'It's become a game': Researchers race to figure out resistance to antibiotics

A common microbe that lives in hospitals could be responsible for the deaths of 10 million people each year, say experts at the University of Texas.

Chris Arnold 3 minute read November 24, 2021
Abstract pop art color paint splash pattern background. Vector overlay geometric design of trendy trendy 80s-90s style

Acinetobacter baumannii, a microbe known for thriving in hospitals and clinics, has been found to fight back against antibiotics and resist treatment. GETTY

As of 2050, as many as 10 million people each year could die from an antibiotic resistant pathogen, experts at the University of Texas at Arlington say.

Acinetobacter baumannii, a microbe known for thriving in hospitals and clinics, has been found to fight back against antibiotics and resist treatment. 

“In previous research, we discovered that when A. baumannii experiences stress, such as antibiotic treatment, it modifies its cell envelope to tolerate the antibiotic for extended periods of time,” Joseph Boll, assistant professor of biology at The University of Texas at Arlington said in a release. “Specific modifications allow the bacteria to survive long enough to acquire true antibiotic resistance, which can lead to antibiotic treatment failure. This can happen within 24 hours of antibiotic exposure.”

Boll hopes his team will soon be able to hone in on which adaptations allow the pathogen to survive the antibiotic treatment. 

Combining medicines for use against antibiotic resistant bacteria has been standard practice since researchers discovered a possible resistance, but even that has become less effective over time. 

“It has become a game,” Boll said. “Researchers discover a new antimicrobial, then bacteria become resistant to it. We are running out of options. Bacterial resistance is quickly outpacing new antibiotic development.”

As of 2017, the most recent data available, more than 24 million prescriptions for antibiotics were filled in Canada, according to the federal government, although only about eight per cent of those prescriptions were dispensed in a hospital, where acinetobacter baumannii is known to live.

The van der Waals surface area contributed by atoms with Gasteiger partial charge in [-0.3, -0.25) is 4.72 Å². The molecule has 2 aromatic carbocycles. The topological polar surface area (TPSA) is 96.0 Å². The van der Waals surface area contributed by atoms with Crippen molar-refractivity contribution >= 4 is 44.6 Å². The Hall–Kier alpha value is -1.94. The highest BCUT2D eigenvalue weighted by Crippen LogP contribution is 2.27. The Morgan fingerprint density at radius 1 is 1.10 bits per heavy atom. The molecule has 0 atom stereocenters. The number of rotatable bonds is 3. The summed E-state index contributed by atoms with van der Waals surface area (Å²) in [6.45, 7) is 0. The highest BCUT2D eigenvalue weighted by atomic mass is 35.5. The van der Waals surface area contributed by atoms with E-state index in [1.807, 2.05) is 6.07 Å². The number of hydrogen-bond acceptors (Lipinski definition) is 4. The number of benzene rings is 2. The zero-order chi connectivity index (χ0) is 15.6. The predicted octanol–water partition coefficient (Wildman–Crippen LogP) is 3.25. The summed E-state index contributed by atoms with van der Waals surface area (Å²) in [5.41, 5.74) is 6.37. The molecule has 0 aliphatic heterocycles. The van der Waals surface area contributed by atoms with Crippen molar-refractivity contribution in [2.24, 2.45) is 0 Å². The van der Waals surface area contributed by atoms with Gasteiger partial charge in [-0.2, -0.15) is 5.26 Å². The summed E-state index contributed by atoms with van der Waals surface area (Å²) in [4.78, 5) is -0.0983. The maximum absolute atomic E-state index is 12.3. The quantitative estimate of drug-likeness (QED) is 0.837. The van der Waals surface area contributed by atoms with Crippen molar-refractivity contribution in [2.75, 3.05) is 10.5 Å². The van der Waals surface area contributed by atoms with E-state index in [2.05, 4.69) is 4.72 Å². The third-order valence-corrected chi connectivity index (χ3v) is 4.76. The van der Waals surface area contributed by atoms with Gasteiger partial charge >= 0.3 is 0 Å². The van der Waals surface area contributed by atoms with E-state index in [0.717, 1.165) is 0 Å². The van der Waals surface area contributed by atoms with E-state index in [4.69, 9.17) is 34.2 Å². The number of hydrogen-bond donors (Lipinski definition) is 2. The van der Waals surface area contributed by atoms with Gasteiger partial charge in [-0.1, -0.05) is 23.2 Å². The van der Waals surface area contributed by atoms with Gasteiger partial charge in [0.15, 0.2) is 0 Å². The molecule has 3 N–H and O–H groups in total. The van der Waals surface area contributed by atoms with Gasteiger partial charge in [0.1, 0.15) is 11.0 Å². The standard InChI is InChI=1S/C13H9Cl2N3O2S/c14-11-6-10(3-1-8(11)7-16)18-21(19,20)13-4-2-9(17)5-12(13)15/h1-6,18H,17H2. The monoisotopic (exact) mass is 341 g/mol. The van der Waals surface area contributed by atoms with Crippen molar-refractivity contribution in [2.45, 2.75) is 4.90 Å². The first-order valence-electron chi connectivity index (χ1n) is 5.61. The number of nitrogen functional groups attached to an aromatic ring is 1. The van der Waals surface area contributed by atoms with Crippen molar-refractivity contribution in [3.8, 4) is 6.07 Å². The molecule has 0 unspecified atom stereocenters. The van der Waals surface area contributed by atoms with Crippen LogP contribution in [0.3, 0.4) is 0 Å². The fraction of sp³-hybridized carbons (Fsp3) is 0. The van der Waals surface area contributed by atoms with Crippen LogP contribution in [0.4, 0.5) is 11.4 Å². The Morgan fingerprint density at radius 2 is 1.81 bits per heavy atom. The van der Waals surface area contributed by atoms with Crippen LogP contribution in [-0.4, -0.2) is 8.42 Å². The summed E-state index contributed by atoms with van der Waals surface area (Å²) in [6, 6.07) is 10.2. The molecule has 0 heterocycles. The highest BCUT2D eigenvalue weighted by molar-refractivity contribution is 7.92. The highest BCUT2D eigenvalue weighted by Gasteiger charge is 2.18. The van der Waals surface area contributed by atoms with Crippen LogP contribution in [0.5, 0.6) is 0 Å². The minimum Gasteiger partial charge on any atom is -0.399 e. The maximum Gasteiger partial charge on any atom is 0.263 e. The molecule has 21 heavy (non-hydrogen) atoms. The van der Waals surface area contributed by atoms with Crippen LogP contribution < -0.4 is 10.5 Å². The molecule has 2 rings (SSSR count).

Each year in the United States, at least 2.8 million people are infected with antibiotic-resistant bacteria, and more than 35,000 of those die, reports the Centers for Disease Control. And while antibiotic resistance can impact anyone, people with chronic illnesses are more at risk to drug-resistant infections.

There are a number of standard medical procedures that require antibiotics, including joint replacement, transplants, and treatments for diabetes, asthma, cancer, and arthritis. There are also potential impacts in the veterinary sector, as well as the agricultural industry. 

According to a study in the U.S. National Library of Medicine from 2018, antibiotics are regularly used in food and water for livestock to keep it clean. But since humans later consume the animals, it is possible for people to have what is known as “antibiotic pollution” in their food. Antibiotic pollution can be found in meat, milk, and eggs. 

Another study published in January suggests that two LD-transpeptidase enzymes change the cell envelope of acinetobacter baumannii to help with survival against antibiotic treatments. 

Hannah Bovermann, a senior double-major in biology and microbiology at the University of Texas at Arlington, dissected the genes responsible for the bacteria’s LD-transpeptidase enzyme change in an attempt to learn how stress, such as antibiotics, impact the bacteria’s reaction. 

Bovermann was able to isolate part of the LD-transpeptidase responsible for the change and stick it to another gene responsible for turning the cell blue. She was then able to observe when the cell was trying to protect itself from harm (say from antibiotics) because it would then turn itself blue. 

“Each response brings us closer to an understanding of how cell envelope modifications keep the bacterial cell intact in stress,” Bovermann said.

The cell envelope is essentially the inner portion of the cell wall, responsible for keeping the organism protected and helping to keep its shape. It is the defence system against anything trying to break down the cell.